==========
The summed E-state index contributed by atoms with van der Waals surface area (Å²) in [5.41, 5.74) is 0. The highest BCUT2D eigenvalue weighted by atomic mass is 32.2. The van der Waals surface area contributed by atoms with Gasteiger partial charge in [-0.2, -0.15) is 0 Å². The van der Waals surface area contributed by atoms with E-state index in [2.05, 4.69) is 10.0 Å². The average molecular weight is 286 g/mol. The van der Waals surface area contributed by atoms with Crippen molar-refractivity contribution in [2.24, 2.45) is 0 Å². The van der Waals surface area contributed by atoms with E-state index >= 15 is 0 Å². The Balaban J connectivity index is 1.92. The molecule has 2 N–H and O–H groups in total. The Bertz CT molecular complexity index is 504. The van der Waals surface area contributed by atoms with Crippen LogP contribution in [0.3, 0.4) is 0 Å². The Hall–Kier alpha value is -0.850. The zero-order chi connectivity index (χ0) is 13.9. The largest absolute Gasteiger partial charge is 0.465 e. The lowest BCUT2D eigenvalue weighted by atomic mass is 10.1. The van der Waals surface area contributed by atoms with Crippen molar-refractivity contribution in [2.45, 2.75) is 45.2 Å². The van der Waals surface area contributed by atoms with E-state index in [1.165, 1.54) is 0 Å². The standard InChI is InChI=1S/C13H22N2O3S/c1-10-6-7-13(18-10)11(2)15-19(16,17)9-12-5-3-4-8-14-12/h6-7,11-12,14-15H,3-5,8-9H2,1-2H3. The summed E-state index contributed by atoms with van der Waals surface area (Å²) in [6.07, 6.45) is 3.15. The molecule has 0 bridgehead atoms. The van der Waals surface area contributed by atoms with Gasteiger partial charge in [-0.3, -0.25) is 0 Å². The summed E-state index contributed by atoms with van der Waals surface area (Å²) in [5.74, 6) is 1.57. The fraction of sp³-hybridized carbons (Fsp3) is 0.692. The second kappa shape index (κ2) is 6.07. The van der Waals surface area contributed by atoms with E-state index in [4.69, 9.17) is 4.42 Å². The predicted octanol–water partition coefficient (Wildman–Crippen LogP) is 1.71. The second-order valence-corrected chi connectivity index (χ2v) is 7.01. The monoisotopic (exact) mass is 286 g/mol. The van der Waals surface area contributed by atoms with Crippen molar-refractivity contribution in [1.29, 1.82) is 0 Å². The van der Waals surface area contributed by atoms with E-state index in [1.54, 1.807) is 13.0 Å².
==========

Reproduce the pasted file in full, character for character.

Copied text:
The summed E-state index contributed by atoms with van der Waals surface area (Å²) in [5.41, 5.74) is 0. The highest BCUT2D eigenvalue weighted by atomic mass is 32.2. The van der Waals surface area contributed by atoms with Gasteiger partial charge in [-0.2, -0.15) is 0 Å². The van der Waals surface area contributed by atoms with E-state index in [2.05, 4.69) is 10.0 Å². The average molecular weight is 286 g/mol. The van der Waals surface area contributed by atoms with Crippen molar-refractivity contribution in [2.24, 2.45) is 0 Å². The van der Waals surface area contributed by atoms with E-state index >= 15 is 0 Å². The Balaban J connectivity index is 1.92. The molecule has 2 N–H and O–H groups in total. The Bertz CT molecular complexity index is 504. The van der Waals surface area contributed by atoms with Crippen LogP contribution in [0.3, 0.4) is 0 Å². The Hall–Kier alpha value is -0.850. The zero-order chi connectivity index (χ0) is 13.9. The largest absolute Gasteiger partial charge is 0.465 e. The lowest BCUT2D eigenvalue weighted by atomic mass is 10.1. The van der Waals surface area contributed by atoms with Crippen molar-refractivity contribution in [2.45, 2.75) is 45.2 Å². The van der Waals surface area contributed by atoms with E-state index in [1.165, 1.54) is 0 Å². The standard InChI is InChI=1S/C13H22N2O3S/c1-10-6-7-13(18-10)11(2)15-19(16,17)9-12-5-3-4-8-14-12/h6-7,11-12,14-15H,3-5,8-9H2,1-2H3. The summed E-state index contributed by atoms with van der Waals surface area (Å²) in [6.07, 6.45) is 3.15. The molecule has 0 bridgehead atoms. The van der Waals surface area contributed by atoms with Gasteiger partial charge in [-0.3, -0.25) is 0 Å². The summed E-state index contributed by atoms with van der Waals surface area (Å²) in [5.74, 6) is 1.57. The fraction of sp³-hybridized carbons (Fsp3) is 0.692. The second kappa shape index (κ2) is 6.07. The van der Waals surface area contributed by atoms with E-state index in [4.69, 9.17) is 4.42 Å². The predicted octanol–water partition coefficient (Wildman–Crippen LogP) is 1.71. The second-order valence-corrected chi connectivity index (χ2v) is 7.01. The monoisotopic (exact) mass is 286 g/mol. The van der Waals surface area contributed by atoms with Crippen molar-refractivity contribution in [1.29, 1.82) is 0 Å². The van der Waals surface area contributed by atoms with E-state index in [1.54, 1.807) is 13.0 Å².